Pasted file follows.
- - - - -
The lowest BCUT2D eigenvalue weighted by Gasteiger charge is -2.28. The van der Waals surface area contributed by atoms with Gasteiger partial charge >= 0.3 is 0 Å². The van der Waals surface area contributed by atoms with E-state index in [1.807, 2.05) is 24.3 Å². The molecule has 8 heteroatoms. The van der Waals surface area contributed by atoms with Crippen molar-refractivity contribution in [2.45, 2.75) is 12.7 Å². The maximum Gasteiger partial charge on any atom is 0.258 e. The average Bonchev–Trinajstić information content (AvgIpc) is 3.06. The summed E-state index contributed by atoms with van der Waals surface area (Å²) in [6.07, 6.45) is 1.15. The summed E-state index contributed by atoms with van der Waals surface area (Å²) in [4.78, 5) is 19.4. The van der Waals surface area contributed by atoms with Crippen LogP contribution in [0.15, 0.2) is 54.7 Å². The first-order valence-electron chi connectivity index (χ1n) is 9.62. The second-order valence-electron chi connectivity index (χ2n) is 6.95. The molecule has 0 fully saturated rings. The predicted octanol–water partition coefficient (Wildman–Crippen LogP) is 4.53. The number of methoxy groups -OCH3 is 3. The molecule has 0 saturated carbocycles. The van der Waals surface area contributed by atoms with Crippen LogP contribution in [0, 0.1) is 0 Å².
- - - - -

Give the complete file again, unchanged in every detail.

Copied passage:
The lowest BCUT2D eigenvalue weighted by Gasteiger charge is -2.28. The van der Waals surface area contributed by atoms with Gasteiger partial charge >= 0.3 is 0 Å². The van der Waals surface area contributed by atoms with E-state index in [1.807, 2.05) is 24.3 Å². The molecule has 8 heteroatoms. The van der Waals surface area contributed by atoms with Crippen molar-refractivity contribution in [2.45, 2.75) is 12.7 Å². The maximum Gasteiger partial charge on any atom is 0.258 e. The average Bonchev–Trinajstić information content (AvgIpc) is 3.06. The summed E-state index contributed by atoms with van der Waals surface area (Å²) in [6.07, 6.45) is 1.15. The summed E-state index contributed by atoms with van der Waals surface area (Å²) in [4.78, 5) is 19.4. The van der Waals surface area contributed by atoms with Crippen LogP contribution in [0.15, 0.2) is 54.7 Å². The first-order valence-electron chi connectivity index (χ1n) is 9.62. The second-order valence-electron chi connectivity index (χ2n) is 6.95. The molecule has 0 fully saturated rings. The predicted octanol–water partition coefficient (Wildman–Crippen LogP) is 4.53. The number of methoxy groups -OCH3 is 3. The molecule has 0 saturated carbocycles. The van der Waals surface area contributed by atoms with Crippen LogP contribution in [0, 0.1) is 0 Å².